Mommy Guilt: Save The Guilt For Late-Night Ice Cream and Pizza

When I’m at work, I feel guilty for not spending more time with my kid. When I’m with my kid, I feel bad for not doing more for work. Either way, I feel guilty.

It’s like that for moms. We feed bad, we feel guilty, we feel responsible when things don’t work out “right.” And who can blame us? Guilt trips are given by many: from our friends, grandparents, spouses, colleagues, doctors, the list goes on and on. And it starts early, are you getting an epidural? Circumcision or no? Will you let your baby cry herself to sleep? Breast or bottle? Using Time Outs? It’s enough to make your head spin.

Why should we moms add to the list? Also, do dad’s feel the same way? I know Hubby regrets not spending more time with Logan, especially since he logs 60 to 70 hours a week, but I don’t think he mentally flogs himself like I’m prone to doing.

In my sensible mind, I know Logan’s fine at daycare and loves it and I know that at work I’m busting my ass. But in my heart, well it’s not as reasonable as my mind, and that’s where the guilt comes in.

So I try to lean on my brain power to help figure out a better balance.

  • Hire help. I’ve said it before, I’ll say it again. If you can afford it, get help. We have a cheap cleaning lady come to do the heavy duty cleaning. That way we’re spending our weekends doing fun stuff as a family instead of scrubbing toilets. There’s other help that’s out there, hiring someone to drive your kid to and from daycare can eliminate your daycare commute, freeing up more of your time.
  • Be creative with your work schedule. If your employer allows, see what you can do with your schedule to make it work for your family. My bosses let me come in early and leave in the late afternoon and I often take lunch at my desk, which for some is inadvisable, but it helps me plow through my To Do list. One friend of mine works an extra hour Monday through Thursday so that she can have a short work day on Friday, allowing her to spend extra time with her daughter then.
  • Change. If the guilt is too overwhelming and the flexibility is not there, look to change your situation. Easier said than done, especially in this economy, but still it’s worth a try. In the end you gotta be honest with yourself and ask, is it worth it?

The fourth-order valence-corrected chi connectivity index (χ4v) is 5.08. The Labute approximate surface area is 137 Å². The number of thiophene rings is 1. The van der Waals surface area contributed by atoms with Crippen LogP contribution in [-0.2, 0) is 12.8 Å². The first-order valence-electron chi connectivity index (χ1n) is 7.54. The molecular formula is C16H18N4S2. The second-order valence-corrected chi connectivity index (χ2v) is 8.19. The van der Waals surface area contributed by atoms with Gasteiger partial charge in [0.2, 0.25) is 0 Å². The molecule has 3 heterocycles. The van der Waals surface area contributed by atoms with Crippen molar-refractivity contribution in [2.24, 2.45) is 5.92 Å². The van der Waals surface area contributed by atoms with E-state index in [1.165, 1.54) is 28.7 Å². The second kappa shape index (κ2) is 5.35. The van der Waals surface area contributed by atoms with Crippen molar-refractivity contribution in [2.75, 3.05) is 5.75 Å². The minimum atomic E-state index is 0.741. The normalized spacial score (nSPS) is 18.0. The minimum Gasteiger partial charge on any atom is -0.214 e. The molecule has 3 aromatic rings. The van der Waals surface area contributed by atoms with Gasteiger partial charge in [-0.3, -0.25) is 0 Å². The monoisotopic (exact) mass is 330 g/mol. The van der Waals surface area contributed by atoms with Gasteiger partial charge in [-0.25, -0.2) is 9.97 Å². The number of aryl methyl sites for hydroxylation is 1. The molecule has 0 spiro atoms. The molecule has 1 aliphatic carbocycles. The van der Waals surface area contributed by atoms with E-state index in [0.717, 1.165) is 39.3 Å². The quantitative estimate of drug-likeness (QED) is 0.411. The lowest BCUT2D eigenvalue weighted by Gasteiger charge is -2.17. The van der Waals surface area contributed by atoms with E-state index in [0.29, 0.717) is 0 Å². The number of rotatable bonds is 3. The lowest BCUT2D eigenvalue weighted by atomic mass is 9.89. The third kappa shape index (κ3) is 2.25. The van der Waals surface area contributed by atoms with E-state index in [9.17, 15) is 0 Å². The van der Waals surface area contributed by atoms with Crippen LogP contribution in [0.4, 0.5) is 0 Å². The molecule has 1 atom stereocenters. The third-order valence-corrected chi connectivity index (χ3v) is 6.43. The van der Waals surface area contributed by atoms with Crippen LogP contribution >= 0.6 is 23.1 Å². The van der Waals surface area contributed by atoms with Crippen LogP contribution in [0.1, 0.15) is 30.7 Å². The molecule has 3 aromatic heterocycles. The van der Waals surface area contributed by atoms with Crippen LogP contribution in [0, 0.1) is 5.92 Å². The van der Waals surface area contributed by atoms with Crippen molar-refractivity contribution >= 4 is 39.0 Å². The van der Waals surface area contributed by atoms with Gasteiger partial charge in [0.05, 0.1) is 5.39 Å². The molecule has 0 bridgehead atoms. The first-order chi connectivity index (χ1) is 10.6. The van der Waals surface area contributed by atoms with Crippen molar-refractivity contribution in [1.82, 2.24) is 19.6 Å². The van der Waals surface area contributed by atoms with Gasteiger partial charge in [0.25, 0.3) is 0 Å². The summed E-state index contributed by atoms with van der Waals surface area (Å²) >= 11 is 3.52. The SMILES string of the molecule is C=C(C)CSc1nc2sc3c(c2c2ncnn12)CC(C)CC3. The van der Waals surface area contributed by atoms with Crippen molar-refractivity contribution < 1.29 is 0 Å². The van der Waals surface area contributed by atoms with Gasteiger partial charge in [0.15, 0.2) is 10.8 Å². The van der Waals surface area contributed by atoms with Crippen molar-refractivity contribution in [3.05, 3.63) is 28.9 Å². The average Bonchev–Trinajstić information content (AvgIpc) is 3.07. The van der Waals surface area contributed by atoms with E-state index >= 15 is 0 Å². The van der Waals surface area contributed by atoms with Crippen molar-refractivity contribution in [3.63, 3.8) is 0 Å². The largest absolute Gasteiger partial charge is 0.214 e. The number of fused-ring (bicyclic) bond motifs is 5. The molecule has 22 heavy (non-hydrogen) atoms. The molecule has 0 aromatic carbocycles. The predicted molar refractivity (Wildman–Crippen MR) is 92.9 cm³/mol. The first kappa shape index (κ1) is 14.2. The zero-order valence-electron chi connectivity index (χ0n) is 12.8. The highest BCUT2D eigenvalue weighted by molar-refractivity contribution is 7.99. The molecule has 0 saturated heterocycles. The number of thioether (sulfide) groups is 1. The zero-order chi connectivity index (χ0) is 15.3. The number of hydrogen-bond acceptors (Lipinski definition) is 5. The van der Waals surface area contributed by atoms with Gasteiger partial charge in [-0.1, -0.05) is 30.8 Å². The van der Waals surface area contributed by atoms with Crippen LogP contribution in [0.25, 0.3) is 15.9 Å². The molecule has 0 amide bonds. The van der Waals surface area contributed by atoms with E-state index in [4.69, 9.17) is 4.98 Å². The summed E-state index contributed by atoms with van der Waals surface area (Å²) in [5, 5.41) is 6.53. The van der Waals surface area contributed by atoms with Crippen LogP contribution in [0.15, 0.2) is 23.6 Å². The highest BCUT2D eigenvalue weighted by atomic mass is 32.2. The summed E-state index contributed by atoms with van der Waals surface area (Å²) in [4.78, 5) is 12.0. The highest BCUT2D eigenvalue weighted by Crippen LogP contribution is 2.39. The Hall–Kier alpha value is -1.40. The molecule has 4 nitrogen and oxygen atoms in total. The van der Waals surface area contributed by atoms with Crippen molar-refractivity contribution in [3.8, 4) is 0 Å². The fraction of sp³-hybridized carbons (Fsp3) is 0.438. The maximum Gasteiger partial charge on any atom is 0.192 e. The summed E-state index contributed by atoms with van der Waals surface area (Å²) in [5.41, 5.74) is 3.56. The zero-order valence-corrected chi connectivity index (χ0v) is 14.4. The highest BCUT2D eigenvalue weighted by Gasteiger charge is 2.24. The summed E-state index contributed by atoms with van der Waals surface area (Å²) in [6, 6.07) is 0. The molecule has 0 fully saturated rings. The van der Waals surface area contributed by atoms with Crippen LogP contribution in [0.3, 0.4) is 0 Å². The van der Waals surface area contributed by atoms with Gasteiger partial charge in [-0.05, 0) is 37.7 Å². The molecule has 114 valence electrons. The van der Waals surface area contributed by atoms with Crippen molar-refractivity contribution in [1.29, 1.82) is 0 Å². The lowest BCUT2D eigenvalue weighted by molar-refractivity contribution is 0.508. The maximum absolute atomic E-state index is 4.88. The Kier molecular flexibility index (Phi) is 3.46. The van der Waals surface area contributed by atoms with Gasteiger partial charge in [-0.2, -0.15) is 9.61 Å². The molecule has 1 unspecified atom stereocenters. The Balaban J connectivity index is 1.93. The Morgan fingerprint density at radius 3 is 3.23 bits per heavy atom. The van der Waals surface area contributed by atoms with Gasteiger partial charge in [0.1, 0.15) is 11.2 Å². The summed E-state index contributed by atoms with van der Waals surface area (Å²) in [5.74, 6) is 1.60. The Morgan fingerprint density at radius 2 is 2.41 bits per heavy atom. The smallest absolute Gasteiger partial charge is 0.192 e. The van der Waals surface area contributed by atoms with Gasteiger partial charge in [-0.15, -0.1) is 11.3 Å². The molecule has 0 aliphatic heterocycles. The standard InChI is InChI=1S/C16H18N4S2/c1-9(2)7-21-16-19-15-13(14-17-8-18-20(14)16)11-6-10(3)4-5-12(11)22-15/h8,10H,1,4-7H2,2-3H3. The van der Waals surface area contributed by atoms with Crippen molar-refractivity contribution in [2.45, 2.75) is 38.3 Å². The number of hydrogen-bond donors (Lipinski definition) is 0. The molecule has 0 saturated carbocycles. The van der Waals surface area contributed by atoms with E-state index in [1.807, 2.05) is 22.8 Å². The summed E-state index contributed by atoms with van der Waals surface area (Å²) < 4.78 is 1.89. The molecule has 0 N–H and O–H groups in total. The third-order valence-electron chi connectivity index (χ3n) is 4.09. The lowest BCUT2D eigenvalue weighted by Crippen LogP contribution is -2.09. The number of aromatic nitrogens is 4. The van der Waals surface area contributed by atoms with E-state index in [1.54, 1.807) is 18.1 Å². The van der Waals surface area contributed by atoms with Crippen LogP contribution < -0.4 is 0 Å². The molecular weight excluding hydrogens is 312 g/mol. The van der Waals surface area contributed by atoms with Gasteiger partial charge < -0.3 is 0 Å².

9 responses to “Mommy Guilt: Save The Guilt For Late-Night Ice Cream and Pizza

  1. I’m a stay-at-home mom and I’ve seriously been thinking about trying to find a part-time housekeeper. Just for the kitchen and downstairs bathroom every two weeks or once a month. I’m just too lazy to do it. I’d rather be spending time with my daughter. But everyone once in awhile the sticky floors are just too gross! Someone needs to clean them (not me please).
    I usually end up regretting late night pizza…but ice cream I’d never feel guilty over. Unless maybe I’d knocked down a small child and stolen their ice cream, then I might feel a teensy bit of guilt (but only a teensy bit).

    • A friend of mine is a SAHM and she has a maid and makes no bones about it. She’s got her plate full with other parts of running her household. And I know what you mean, the cleaning people scrub things with a heartiness and you don’t want to touch them even with your rubber gloves.

  2. Oh yeah. Moms have to learn to let stuff go. If you don’t you will be overstressed and anxious all the time and that isn’t good either.

  3. Great post. After four years, I told Jason I finally got my (*Gasp* I’ll say it) MRS. degree. At least, I am finally comfortable enough with my methods of getting by that I don’t panic and second-guess myself when someone else questions my child-rearing strategies and tactics. What I do isn’t right for everyone, but it’s right for our family. And I absolutely muzzle myself if I feel the need to tell a first-time parent ANYTHING except, “You’re doing a fine job and don’t let anyone tell you different.”

  4. It’s like that for dads too. We made a choice to pinch pennies and have my wife stay home with our 1-year-old. So I feel bad for working while she’s home tending to everything (because I know it’s hard), then bad when I leave after eight hours at work because that’s “early” for me.

  5. My advice is: never feel guilty about not doing enough for work. You work to live, not live to work and it’s great that one likes what you do, but don’t let it take over your family life. You’re family is everything!

  6. It’s perpetual. Hey, at least there’ll always be ice cream. 😛

  7. Thank you, thank you for publicly saying you’ve hired someone to clean. We hired someone for the house in Wisconsin a couple months ago, but I have been feeling so guilty, like if I was a better, stronger and more organized person who requries less sleep, then I would be able to do it myself. And part of the guilt is because the people I’ve told have said, “Couldn’t you clean it yourself if you cut back on (fill in the blank here with whatever they think I should cut back on)?” And my answer is no. Life is short, so shouldn’t we try to fill our time with the important things?

  8. I have so much to say about this I could almost write post of my own (well, actually I have) but anyway, you are right on about so many things, especially having help. I have been back to work for a year about being unemployed for a year, and we got behind on finances. My hubby is putting in some serious hours and we have not yet brought back our gardener or house cleaner, and its a serious drag how much time we are spending doing house and yard work on the weekend that we could be spending together as a family. Can’t wait til we are caught up and can get back to normal!

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